S. citizenship. Unlike incorporated territories, they have the right to secede from the Union, in the case of the Philippines, they have. Puerto Rico, a U. S. Commonwealth, has been represented by a non-voting Resident Commissioner since 1901; the resident commissioner holds a status similar to that of a delegate within the House, but serves a four-year term. The resident commissioner is the only individual elected to the House. From 1907 until 1937, while it was a U. S. territory, the Philippines elected two non-voting resident commissioners to serve in the U. S. House of Representatives. From 1937 until 1946, while it was a U. S. Commonwealth, the Philippines sent one non-voting resident commissioner to the House. Upon independence in 1946, the Philippines ceased to be represented in Congress. In the mid-1960s, a number of small territories which had no prospects of becoming states began to petition for representation in Congress. Starting in 1970, the House of Representatives started to grant representation to these territories, but with limited voting rights.
American Samoa, an insular area since 1929, first elected a delegate, A. U. Fuimaono, in 1970. However, A
A legislature is a deliberative assembly with the authority to make laws for a political entity such as a country or city. Legislatures form important parts of most governments. Laws enacted by legislatures are known as primary legislation. Legislatures observe and steer governing actions and have exclusive authority to amend the budget or budgets involved in the process; the members of a legislature are called legislators. In a democracy, legislators are most popularly elected, although indirect election and appointment by the executive are used for bicameral legislatures featuring an upper chamber. Names for national legislatures include "parliament", "congress", "diet", "assembly", depending on country; each chamber of the legislature consists of a number of legislators who use some form of parliamentary procedure to debate political issues and vote on proposed legislation. There must be a certain number of legislators present to carry out these activities; some of the responsibilities of a legislature, such as giving first consideration to newly proposed legislation, are delegated to committees made up of a few of the members of the chamber.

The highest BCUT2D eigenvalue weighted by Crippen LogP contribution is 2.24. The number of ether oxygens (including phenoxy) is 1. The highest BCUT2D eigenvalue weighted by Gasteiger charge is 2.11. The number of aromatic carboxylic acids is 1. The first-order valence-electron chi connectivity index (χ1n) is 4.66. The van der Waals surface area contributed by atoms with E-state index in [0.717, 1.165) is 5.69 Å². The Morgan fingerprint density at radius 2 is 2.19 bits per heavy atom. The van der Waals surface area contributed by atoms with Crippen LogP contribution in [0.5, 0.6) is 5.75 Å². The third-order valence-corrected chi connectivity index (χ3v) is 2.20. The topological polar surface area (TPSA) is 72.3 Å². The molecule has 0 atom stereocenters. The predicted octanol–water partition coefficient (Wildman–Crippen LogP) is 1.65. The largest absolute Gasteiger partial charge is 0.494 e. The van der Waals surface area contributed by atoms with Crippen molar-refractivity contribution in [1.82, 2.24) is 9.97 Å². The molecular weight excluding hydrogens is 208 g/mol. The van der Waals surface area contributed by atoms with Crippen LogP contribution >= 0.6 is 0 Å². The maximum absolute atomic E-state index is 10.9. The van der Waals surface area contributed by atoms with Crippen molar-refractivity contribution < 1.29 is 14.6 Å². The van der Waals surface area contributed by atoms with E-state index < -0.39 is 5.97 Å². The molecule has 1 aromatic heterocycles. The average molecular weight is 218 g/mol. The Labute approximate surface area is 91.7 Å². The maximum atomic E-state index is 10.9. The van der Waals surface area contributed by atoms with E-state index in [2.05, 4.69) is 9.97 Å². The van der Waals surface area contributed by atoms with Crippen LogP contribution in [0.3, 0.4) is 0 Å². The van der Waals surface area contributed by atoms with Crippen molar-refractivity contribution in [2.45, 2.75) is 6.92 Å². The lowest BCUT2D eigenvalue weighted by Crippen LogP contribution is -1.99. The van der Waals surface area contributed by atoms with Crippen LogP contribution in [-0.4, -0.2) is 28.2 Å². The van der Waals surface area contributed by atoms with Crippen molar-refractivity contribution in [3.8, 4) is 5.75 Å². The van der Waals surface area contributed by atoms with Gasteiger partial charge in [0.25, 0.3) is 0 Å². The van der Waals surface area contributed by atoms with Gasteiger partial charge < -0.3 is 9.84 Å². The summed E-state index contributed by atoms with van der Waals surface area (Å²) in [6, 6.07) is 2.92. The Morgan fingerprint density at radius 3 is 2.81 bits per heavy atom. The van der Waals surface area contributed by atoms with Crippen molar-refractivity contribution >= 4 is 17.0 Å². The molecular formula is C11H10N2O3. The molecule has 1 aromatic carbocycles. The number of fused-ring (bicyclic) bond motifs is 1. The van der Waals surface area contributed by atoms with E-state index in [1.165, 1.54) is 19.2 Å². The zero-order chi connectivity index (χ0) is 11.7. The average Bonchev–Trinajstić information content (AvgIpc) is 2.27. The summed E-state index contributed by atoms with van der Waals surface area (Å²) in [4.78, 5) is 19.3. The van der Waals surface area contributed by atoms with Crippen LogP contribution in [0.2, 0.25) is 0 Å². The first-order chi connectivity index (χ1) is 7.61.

The members of a legislature represent different political parties. Legislatures vary in the amount of political power they wield, compared to other political players such as judiciaries and executives. In 2009, political scientists M. Steven Fish and Matthew Kroenig constructed a Parliamentary Powers Index in an attempt to quantify the different degrees of power among national legislatures; the German Bundestag, the Italian Parliament, the Mongolian State Great Khural tied for most powerful, while Myanmar's House of Representatives and Somalia's Transitional Federal Assembly tied for least powerful. Some political systems follow the principle of legislative supremacy, which holds that the legislature is the supreme branch of government and cannot be bound by other institutions, such as the judicial branch or a written constitution; such a system renders the legislature more powerful. In parliamentary and semi-presidential systems of government, the executive is responsible to the legislature, which may remove it with a vote of no confidence.